Explaining Health Care Reform: What is Health Insurance?
A key element in any comprehensive health reform plan is defining what health insurance is and the amount of insurance coverage people will have. There are two components to that coverage: the types of services covered (e.g., physician care, hospitalization, prescription drugs, etc.), and the cost sharing required of enrollees (e.g., the annual deductible, the copayments or coinsurance, and the maximum out-of-pocket costs for a year).
The overall approach to reform drives the kinds of policy decisions that must be made concerning the level of coverage people will have. This brief explains the ways in which coverage might be defined under a health reform plan, and some of the policy issues raised by those determinations.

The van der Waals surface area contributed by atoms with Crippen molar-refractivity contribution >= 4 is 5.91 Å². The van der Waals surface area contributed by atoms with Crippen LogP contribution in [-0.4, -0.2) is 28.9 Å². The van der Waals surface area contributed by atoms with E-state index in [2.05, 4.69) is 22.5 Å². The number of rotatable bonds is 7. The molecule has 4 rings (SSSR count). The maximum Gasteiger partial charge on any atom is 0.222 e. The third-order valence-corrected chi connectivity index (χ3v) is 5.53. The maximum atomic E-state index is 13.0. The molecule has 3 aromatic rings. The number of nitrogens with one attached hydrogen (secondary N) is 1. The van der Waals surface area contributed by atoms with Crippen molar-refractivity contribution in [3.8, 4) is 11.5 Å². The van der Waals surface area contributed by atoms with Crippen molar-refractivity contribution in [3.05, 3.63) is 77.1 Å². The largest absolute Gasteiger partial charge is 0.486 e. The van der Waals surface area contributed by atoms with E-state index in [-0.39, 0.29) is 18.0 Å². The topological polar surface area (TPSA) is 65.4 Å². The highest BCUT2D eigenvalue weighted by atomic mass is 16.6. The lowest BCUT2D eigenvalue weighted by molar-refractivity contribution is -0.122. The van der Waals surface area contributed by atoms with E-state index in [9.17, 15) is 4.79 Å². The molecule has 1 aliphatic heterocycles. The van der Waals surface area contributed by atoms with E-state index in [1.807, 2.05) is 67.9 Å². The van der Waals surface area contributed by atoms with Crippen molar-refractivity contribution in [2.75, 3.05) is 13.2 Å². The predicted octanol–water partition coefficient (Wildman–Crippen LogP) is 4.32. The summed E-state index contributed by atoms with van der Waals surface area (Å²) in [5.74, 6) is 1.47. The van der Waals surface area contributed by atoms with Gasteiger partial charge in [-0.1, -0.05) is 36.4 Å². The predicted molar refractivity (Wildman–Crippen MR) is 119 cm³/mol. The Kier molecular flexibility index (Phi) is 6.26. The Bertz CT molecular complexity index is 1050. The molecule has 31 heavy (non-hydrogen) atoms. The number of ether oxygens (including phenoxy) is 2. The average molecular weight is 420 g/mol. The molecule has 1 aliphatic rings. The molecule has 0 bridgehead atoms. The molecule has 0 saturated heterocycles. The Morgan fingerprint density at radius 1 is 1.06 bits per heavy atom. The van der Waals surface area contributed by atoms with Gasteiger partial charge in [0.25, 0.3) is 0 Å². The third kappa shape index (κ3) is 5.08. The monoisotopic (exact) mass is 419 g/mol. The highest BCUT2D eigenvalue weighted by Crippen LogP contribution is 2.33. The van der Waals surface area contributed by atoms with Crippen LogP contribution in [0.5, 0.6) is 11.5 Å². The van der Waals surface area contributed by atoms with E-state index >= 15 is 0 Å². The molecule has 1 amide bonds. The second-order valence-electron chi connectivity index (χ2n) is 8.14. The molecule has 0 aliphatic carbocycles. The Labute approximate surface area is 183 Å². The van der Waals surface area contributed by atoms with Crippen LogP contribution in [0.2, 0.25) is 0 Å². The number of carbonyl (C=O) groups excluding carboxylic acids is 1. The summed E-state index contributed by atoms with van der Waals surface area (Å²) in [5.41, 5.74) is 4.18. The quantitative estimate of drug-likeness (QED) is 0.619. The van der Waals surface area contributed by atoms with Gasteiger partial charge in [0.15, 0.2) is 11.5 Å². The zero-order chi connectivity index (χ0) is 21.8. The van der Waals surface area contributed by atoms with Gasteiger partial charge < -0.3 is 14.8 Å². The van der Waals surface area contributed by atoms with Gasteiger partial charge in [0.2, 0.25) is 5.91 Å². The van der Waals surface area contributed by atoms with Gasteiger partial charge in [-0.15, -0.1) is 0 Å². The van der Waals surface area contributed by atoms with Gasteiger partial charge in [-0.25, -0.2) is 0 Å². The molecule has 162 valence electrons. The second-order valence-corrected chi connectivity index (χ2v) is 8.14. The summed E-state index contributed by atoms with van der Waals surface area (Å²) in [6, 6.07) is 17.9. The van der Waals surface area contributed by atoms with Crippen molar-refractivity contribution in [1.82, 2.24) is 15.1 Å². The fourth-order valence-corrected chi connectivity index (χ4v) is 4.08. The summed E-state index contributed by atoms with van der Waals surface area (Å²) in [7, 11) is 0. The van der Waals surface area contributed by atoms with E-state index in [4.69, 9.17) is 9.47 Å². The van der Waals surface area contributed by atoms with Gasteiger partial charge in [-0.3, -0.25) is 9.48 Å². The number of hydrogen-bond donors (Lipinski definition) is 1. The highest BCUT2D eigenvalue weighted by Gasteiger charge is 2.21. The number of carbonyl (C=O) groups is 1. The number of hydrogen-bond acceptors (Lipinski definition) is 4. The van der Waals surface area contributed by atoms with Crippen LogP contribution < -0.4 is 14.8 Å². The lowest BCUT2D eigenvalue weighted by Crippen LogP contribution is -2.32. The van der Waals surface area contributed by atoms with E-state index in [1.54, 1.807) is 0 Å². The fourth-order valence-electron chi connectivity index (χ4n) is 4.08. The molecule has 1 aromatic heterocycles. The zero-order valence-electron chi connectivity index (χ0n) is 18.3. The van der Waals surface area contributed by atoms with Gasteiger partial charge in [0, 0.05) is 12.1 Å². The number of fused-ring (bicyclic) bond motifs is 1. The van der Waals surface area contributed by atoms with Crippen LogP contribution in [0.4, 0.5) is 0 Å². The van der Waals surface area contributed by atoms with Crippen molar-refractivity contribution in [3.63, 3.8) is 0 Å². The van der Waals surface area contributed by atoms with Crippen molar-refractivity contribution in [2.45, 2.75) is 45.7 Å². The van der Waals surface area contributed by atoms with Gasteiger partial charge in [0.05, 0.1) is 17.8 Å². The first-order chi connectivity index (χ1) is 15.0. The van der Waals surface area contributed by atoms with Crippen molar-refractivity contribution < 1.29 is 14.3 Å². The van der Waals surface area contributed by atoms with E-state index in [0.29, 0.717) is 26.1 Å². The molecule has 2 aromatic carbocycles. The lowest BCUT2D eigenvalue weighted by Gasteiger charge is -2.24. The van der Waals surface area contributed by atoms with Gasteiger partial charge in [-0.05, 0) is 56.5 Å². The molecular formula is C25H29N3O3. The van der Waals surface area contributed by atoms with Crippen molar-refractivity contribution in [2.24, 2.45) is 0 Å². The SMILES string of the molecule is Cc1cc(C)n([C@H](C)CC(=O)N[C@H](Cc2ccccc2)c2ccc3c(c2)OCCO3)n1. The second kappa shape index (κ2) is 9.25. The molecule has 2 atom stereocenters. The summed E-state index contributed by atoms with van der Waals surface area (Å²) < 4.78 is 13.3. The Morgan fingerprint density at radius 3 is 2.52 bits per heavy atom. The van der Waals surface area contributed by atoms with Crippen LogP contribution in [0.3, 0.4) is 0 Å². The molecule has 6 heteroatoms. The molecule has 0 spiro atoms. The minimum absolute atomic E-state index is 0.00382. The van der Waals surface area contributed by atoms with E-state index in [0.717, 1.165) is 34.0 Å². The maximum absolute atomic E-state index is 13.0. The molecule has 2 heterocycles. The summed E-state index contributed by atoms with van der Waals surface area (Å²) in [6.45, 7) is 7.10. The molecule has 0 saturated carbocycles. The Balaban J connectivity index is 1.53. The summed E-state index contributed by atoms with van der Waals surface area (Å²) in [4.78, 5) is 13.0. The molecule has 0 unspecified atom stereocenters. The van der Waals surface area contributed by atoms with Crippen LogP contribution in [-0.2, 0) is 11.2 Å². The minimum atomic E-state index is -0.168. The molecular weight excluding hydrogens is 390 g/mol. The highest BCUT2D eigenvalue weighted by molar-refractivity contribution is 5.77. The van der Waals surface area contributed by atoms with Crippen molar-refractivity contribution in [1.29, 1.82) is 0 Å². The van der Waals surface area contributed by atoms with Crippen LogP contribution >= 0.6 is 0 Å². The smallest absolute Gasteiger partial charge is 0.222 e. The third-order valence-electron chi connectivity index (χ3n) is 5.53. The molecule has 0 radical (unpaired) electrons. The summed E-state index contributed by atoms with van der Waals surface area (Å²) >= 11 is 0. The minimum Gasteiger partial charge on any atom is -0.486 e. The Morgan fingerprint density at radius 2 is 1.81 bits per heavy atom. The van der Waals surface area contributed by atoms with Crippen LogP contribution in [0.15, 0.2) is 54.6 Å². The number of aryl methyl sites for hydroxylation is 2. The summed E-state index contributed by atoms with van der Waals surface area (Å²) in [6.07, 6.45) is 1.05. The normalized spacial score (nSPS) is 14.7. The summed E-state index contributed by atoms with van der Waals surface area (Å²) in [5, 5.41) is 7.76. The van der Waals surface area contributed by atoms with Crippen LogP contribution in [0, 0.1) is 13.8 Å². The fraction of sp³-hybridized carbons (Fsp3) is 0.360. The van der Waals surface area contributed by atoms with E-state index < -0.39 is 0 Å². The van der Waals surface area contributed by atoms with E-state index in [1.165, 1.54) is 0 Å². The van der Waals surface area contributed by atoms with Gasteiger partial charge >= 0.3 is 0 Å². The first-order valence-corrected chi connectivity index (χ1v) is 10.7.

It is part of a series of briefs providing an overview of key issues and concepts related to health reform.
also of interest
- Visualizing Health Policy: Health Coverage Under the Affordable Care Act (ACA)
- Summary of Coverage Provisions in the Patient Protection and Affordable Care Act
- Quick Take: Timing Matters: States Waiting for a Supreme Court Decision to Plan an Exchange
- Insurer Rebates under the Medical Loss Ratio: 2012 Estimates